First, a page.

Designers in Hong Kong have planned a skyscraper for Qingdao that could clean the air through its very existence. Coated with titanium dioxide, the proposed building’s skin would supposedly chemically react with the air to destabilize toxins and change them to oxygen and water. The tower would even glow indigo at night, powered by solar energy taken in during the day. Rooftop gardens and built in wind turbines to capture energy add to the total green effect of the structure. Still in planning stages, with more research to be done, the project is still a welcome mention of things to come in a Qingdao going green.
Minimal environmental impact is all the rage, but two Hong Kong-based designers say that even no-impact structures are insufficient. Skyscrapers could and should actively clean up the air, they say.
Frederick Givens, an architect, and Benny Chow, a specialist in sustainable building design, presented their version of this concept in Issue 2 of the journal Evolo. They call their brainchild the “Indigo Tower.” Envisioned for Qingdao, China, a city with particularly bad air quality, the tower would have a skin featuring a nano-coating of titanium dioxide. When smog hits the skin, sunlight would trigger a chemical reaction that would neutralize grease and toxins, with oxygen and water as byproducts.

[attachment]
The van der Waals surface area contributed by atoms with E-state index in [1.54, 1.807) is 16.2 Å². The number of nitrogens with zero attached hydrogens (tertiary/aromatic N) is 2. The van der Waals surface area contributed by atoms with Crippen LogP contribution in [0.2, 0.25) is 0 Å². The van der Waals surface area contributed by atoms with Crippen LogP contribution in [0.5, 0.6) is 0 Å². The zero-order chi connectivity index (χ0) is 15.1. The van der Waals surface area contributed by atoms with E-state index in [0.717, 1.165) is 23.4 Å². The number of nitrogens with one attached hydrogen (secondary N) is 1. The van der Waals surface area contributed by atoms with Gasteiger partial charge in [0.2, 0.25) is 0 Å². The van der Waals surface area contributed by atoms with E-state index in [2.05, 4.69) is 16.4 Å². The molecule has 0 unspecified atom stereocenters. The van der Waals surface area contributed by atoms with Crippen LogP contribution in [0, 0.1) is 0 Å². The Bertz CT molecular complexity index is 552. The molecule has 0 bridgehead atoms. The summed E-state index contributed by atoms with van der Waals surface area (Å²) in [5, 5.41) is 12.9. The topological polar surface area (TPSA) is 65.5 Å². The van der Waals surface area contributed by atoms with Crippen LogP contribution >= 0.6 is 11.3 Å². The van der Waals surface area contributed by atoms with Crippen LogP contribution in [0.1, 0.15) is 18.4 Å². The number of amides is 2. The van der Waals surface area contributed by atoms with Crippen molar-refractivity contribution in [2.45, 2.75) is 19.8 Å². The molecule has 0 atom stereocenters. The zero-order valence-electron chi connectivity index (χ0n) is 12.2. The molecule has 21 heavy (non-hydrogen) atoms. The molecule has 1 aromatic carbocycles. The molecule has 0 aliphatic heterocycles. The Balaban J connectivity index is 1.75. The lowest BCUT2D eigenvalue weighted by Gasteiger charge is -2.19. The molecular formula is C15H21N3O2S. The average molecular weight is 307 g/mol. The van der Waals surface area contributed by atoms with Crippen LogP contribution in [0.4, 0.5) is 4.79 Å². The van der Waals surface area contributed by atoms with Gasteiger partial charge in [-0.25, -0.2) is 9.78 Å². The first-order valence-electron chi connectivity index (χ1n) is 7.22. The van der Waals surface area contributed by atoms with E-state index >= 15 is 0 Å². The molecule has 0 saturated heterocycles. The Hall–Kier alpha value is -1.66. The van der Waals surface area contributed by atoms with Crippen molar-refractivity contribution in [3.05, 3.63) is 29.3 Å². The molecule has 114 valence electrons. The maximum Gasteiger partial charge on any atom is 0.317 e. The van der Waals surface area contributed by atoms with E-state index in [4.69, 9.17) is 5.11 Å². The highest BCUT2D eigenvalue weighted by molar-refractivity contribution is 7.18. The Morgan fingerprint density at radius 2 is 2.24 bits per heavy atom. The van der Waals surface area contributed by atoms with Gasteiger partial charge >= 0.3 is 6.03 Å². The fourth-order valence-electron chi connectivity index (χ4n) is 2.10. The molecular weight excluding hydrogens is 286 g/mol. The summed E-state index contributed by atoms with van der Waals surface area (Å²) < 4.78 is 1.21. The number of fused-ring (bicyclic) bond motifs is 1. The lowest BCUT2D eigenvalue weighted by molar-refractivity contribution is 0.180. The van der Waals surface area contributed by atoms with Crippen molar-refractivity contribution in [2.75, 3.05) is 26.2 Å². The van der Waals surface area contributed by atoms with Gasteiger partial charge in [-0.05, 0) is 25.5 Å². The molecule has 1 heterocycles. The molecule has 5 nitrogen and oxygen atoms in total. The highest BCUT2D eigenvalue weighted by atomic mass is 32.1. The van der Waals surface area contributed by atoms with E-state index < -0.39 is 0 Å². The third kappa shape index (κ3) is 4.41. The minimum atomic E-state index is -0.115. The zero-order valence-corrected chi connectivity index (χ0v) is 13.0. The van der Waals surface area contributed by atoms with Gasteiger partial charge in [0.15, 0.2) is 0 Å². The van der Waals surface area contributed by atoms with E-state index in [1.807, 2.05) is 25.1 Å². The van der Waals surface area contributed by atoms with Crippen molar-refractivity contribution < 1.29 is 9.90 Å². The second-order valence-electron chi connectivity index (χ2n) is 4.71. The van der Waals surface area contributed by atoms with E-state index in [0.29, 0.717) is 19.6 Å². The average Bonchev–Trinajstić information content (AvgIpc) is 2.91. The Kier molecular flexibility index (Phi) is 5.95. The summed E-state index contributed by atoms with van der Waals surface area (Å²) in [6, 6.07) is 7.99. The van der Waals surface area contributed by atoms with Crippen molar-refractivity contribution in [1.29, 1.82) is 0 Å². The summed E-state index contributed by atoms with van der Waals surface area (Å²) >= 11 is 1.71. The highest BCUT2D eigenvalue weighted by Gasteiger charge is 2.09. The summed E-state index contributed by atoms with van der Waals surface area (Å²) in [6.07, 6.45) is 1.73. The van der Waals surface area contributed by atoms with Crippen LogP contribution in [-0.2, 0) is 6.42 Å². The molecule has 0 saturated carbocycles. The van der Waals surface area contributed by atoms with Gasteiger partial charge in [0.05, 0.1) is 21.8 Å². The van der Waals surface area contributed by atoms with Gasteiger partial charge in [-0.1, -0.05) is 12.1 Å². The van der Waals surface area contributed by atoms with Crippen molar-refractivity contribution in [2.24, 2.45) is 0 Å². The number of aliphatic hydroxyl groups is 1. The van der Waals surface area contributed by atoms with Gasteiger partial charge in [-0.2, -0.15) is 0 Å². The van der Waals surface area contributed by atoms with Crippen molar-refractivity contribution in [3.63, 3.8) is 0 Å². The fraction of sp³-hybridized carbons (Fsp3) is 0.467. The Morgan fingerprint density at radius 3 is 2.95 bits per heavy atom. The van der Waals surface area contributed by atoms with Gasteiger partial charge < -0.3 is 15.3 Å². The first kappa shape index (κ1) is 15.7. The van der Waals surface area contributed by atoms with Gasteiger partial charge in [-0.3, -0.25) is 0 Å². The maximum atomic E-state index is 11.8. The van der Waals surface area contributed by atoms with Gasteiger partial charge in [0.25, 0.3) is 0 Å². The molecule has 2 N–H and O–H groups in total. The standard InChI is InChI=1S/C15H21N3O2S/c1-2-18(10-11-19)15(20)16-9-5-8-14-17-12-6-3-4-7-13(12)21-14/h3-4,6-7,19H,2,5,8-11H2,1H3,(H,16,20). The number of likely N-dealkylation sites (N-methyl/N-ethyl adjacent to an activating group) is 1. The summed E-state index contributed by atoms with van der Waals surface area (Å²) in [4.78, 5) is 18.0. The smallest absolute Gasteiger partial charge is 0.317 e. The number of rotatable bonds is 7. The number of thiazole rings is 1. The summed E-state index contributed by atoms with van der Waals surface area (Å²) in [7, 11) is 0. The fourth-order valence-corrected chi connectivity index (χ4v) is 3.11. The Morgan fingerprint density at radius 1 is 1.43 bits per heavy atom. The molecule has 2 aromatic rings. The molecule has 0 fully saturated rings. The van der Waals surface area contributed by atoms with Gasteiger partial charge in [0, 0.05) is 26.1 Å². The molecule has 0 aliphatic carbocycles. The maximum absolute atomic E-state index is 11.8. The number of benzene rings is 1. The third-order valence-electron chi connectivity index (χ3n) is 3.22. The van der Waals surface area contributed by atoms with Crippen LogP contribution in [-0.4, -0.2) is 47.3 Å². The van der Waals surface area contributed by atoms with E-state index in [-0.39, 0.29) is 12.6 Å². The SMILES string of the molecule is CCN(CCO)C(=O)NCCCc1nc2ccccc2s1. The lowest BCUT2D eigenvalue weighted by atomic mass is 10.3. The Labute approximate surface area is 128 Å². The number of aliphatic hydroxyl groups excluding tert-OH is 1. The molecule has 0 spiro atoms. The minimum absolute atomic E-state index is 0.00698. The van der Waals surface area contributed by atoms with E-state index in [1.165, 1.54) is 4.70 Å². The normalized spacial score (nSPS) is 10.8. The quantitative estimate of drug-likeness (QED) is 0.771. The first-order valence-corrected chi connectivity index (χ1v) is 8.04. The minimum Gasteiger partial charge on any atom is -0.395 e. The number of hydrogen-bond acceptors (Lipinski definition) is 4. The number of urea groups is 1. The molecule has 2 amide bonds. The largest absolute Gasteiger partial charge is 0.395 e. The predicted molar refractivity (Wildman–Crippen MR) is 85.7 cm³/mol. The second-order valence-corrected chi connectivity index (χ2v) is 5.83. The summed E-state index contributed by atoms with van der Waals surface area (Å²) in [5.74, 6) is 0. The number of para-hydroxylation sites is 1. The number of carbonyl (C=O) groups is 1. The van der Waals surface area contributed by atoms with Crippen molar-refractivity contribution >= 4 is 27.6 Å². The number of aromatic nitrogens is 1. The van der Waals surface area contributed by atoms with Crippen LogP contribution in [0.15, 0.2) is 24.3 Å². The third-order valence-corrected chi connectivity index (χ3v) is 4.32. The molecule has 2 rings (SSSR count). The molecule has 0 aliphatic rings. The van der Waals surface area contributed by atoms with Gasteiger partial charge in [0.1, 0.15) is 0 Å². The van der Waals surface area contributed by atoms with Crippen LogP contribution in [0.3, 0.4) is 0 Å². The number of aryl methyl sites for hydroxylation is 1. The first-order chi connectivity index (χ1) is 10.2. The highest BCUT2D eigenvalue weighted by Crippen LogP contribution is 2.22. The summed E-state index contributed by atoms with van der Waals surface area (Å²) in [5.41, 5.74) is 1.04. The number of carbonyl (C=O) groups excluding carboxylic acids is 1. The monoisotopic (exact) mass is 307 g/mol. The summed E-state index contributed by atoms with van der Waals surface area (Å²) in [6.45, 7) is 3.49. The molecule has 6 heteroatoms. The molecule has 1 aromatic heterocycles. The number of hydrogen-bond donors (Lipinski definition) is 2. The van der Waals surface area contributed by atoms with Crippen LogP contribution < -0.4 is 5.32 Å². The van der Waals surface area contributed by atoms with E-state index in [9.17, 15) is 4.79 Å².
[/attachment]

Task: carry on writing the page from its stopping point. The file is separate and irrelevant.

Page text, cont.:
The building’s signal feature is that this chemical cleansing would continue at night. Photovoltaic panels would capture enough energy from the sun to allow the production of indigo light (near the UV portion of the spectrum) during evening hours. The purple light that would let the chemical reactions continue would be visible for miles: “The indigo glow will become symbolic of the cleansing, counteracting the yellow haze that dominates the daytime hours.”
The building’s proportions and facade are also designed for maximal, er, greenness. The surface, whose texture is supposed to evoke that of the titanium dioxide molecule, has been fashioned to focus and increase wind speed across the skin, wind that would also power turbines. Gardens spaced at regular intervals up the structure would serve as public spaces, and also collect water produced by the chemical reaction.
Givens and Chow say they have developers who are, at the least, “interested in furthering the research.”
A Purple, Smog Eating Skyscraper
Image Credit @ Charley Chloris